For this film-by-film look at the career of Arnold Schwarzenegger, I’ve been watching his movies in a random order and jotting down a few thoughts. The Schwarzenegger Says quotations are taken from Total Recall (2012), Arnie’s brilliantly bonkers autobiography.
Watched: 21 November 2019
Format: A DVD copy I’ve owned for many, many years.
Seen before? Yes, many times. This film was released when I was 12 years old – I sneaked into a cinema to see it.
Note: I’ve already reviewed this film, and you can read my thoughts here. So instead of going over old ground, this redux review will instead look at how wonder-director James Cameron actually damaged the film by giving us too much of a good thing… Spoilers ahead…
Review: When released in the UK in August 1991, Terminator 2: Judgment Day was so impressively sharp and focused that few viewers would have taken out a single frame. But what about adding some? Well, that’s what its writer/director, James Cameron, did when the movie was issued on VHS and LaserDisc in 1993. He used the opportunity to add back some footage he’d been persuaded to leave out of the theatrical release. For better or worse, this longer cut – known as the Special Edition – is now the default version of the film, being shown on television and released on home video as if the 1991 cut had never existed.
Cameron has form for this kind of thing. He likewise re-edited 1986’s Aliens and 1989’s The Abyss, releasing longer versions a few years after their cinema runs. In the cases of those sci-fi greats, the longer cuts were even better than what had come before. Both now had deeper, more resonant subplots that shed intriguing light on the main stories, as well as some fun extra details. Crucially, the pacing of neither film was damaged. Both still played extremely well.
Sadly, the same can’t be said about Terminator 2. An extra 16 minutes were added in 1993, coincidentally the same minute-count that Cameron had added to Aliens: Special Edition. However, a lot of the additions come during the middle phase of the story, meaning a tight, tense chase plot now feels a bit flabby. The result is *far* from awful. It’s still a wonderful movie, whichever version you watch. But by expanding Terminator 2, Cameron slackened the tightness and few of the extra moments justify their inclusion.
Early in the film, for example, Sarah Connor (Linda Hamilton) is locked up in a psychiatric hospital. The heroine of 1984’s The Terminator has gone off-the-rails since her encounter with a time-travelling killer android, but we viewers know that her ‘paranoid’ ravings about the imminent end of the world are spot on. If being incarcerated wasn’t bad enough, the Special Edition has some bonus footage of the institution’s sadistic porters abusing her. The original cut had trimmed this plot point back to a perverted moment where one of them licks her face, but now they beat her with nightsticks. All this emphasises her awful existence some more, but the original cut played fine without it.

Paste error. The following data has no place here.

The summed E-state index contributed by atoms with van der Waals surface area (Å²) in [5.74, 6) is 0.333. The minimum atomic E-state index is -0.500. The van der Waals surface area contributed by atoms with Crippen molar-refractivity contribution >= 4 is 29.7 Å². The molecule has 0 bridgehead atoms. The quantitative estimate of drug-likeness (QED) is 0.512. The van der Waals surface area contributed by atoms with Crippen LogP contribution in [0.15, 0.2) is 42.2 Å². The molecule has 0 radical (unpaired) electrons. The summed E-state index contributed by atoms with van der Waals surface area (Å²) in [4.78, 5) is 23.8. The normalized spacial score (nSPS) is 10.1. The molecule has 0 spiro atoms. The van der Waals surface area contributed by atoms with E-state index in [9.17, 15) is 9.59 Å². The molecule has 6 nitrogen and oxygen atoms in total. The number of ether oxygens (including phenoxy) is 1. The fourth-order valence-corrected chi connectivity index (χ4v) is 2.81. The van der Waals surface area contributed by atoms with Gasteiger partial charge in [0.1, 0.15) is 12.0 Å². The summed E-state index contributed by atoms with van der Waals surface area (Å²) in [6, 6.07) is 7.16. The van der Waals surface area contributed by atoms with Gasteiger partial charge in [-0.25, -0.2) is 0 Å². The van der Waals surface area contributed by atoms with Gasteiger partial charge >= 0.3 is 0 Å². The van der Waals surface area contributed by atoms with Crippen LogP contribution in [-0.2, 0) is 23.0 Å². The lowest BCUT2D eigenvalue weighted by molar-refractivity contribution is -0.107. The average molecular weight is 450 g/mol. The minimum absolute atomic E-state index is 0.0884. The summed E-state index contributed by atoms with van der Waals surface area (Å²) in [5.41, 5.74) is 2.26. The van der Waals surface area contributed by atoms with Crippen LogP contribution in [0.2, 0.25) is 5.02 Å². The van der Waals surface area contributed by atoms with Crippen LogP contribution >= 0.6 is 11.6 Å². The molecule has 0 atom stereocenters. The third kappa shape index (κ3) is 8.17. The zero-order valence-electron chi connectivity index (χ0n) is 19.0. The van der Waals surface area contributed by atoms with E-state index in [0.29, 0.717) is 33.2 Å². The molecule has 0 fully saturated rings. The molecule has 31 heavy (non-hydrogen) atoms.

Also in these sequences, Sarah now has a lengthy dream in which her lost love, Kyle Reese, appears to her and tells her to stay strong for their 10-year-old son, John (Edward Furlong). The scene was Michael Biehn’s only contribution to the film, so he ended up being cut out entirely in 1991. It’s a decent character moment, for sure, but the movie didn’t suffer from its loss. We understand Sarah’s motivation perfectly well without it. More interesting is how the scene develops: after Kyle’s pep-talk, Sarah’s dream takes a very dark turn. In a brilliantly surreal moment, she runs (in nightmarish slo-mo) out of the hospital and straight into an idyllic park, where children are gleefully playing on slides and roundabouts. Sarah, of course, knows that the world is heading for an apocalypse – and her unconscious now conjures one up: a massive fireball that graphically rips across the whole area, blowing buildings down and immolating everyone in sight. Trapped behind a wire fence, Sarah screams until she too burns – and then she wakes up in the hospital. In the 1991 version of the film, she only describes this nightmare. Seeing it, rather than talking about it, has several advantages. It ramps up Sarah’s already intense fear; it’s a very visually striking sequence; and by using children it ties thematically to Sarah’s desperate need to protect her son.